October 29, 2018
Got a comment or trivia answer? Just email us at email@example.com. I’ll take note of them next week.
Happy Almost-Halloween, it’s Week Number 373 of Spooky Syntax, brought to you in part this week by dictionary wizard Noah Webster, who was once quoted as saying, “I wish I would have invented Pictionary instead.” Or maybe I dreamed that.
We were ridin’ along, just a-hummin’ a song last week on our way to Hutchinson, when I switched over to another station, where lo and behold, they were playing the ’68 classic ‘MacArthur Park’ by Richard Harris. I begin singing along, you know, the part about “someone left the cake out in the rain,” etc.
Sally began to laugh. “Whaaat?” she asked incredulously. “What’s he saying about cakes in the rain?”
Now, mind you, this lady is a proud GBHS grad, Class of ’67, and she KNOWS this song. She just never listened to the words. This was a Top Five song, written by the great Jimmy Webb (‘By The Time I Get To Phoenix’ and many more huge hits.) And saying it’s a very dramatic performance by Richard Harris is an understatement. How could one person NOT hear the words when it was on the radio 49 times a day back then? Amazing.
So I had to sing some more: “I don’t think that I can take it, ‘cause it took so long to bake it and I’ll never have that recipe again.” I wish you could have heard me, because I was pretty good. I sometimes think I have talent. Meanwhile, she’s collapsing from laughing, not at me but at the sheer unusual-ness, shall we say, of this song’s lyrics.
“Well, I always liked the song, I mean, just the sound of it,” she explained once she caught her breath. “I just never paid attention to the words. I was never a big word girl back then.” This from a very intelligent and well-read English, Speech and Theatre major. Wasn’t a big word girl back then? Puh-leeze. I know SHE knows the words to every early Beatles song, so what happened between then and 1968? Must have been too busy learning all the lines to all the plays they did in the Emporia State theatre program to pay any attention to pop music.
Anyway, we laughed all the way to Hutchinson. In our 43 years of marriage I’d never heard her laugh so hard over an ‘oldie goldie.’ When we got home I looked up everything I could find on ‘MacArthur Park.’ Turns out the story of what the song was about is a bit murky. Jimmy Webb himself says the song was about a broken relationship, but other folks close to him say other things.
All of this makes me wonder if she ever listened to the lyrics of ‘Judy in Disguise’ by John Fred and his Playboy Band in 1967. Now THAT’S an eye-opener. I’d better not say too much. She reads this feature occasionally. Forget I mentioned it.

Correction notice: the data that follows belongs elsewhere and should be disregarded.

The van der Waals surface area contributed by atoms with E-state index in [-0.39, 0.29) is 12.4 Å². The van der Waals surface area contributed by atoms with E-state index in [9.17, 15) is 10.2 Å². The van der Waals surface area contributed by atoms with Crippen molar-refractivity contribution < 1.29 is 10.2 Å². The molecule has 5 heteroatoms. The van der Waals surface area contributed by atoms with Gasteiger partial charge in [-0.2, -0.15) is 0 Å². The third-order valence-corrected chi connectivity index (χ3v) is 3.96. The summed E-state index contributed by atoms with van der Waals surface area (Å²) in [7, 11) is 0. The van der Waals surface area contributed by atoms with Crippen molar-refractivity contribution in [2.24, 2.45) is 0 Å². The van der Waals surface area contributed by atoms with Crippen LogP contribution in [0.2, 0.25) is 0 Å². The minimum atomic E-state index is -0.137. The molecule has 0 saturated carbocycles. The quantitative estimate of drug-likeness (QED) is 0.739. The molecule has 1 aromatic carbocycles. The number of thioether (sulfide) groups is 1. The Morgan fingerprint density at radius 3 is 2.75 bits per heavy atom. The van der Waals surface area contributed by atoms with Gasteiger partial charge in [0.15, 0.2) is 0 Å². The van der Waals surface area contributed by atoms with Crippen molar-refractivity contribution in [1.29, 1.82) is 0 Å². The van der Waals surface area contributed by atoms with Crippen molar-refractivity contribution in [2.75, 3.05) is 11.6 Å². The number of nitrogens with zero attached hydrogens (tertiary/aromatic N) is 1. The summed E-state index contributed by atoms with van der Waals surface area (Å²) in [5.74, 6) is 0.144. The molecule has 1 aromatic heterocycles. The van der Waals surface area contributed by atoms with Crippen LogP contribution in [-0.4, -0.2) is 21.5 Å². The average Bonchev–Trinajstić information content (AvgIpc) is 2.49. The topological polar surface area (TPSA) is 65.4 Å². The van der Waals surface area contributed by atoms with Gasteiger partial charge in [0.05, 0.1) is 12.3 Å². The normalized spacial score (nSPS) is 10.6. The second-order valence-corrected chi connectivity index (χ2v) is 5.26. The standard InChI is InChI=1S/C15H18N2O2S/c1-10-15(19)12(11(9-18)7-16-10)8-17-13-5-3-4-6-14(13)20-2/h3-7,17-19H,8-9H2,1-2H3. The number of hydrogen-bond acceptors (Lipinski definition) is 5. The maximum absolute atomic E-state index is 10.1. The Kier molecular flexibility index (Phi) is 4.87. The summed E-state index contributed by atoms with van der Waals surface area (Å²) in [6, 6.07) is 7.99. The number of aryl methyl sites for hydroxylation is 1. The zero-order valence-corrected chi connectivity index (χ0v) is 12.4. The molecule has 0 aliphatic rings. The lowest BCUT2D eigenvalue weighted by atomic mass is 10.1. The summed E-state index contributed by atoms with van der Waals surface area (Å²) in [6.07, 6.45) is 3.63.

Okay let’s check your comments and trivia answers from last week…
Got a winner right out of the chute! Former Great Benders John and Connie Strobel–now in Colorado–knew what ‘ghost sign’ I was asking about. Yes, it’s very faint, but on the north side of the former R.B. Teller building, now OPI building on the alley in the 1200 block of Main, you can see traces of a sign advertising the Plaza Theatre, which I believe was located in that very spot. When Sally managed the Crest Theatre we saw a lot of old pix of the Plaza and Strand Theatres. Joe also checked in here just before we published this and agreed about the sign. He also mentioned that the Strand was a block west on Lakin where the former Masonic building is now.
On the ‘food substitute for shave cream’ question, Terry mentioned he had at one time or another used shampoo, baby oil and Irish Spring soap as substitutes. Mark guessed ‘Cool Whip,’ which actually sounds pretty good, but I would be too tempted to just swallow the stuff instead of shaving. He’s on the right track, though; it is a brand name product, but not anything sweet. Hint: it’s kind of yellow-ish.
Congrats to Tim: he got half of the cartoon series question. Yep, the goofy lion was Snagglepuss. Who was the incompetent marshal who often showed up on the same program?
So, that question and the shave cream substitute question are still available, as is the one about the genetic thing that Australian aborigines and Native Americans have in common. Hint: it’s above the neck. Just look at some old pictures and a certain something will become evident.
The question about tools used by ancient Egyptians and Chinese to catch live food is still out there, too. ‘Water’ is the key hint here.
Let’s toss out a new one: Faberge launched this cologne on the mid ‘60s. What was it?
Oh heck, here’s another: This Number 1 song in 1964 was performed by an artist the Beatles often called their favorite American ‘girl singer.’ Name the song or the singer.
Well, it’s been fun, but I got to run. Correspond with us by emailing me at firstname.lastname@example.org.
Happy Halloween and save some Kit Kats for me.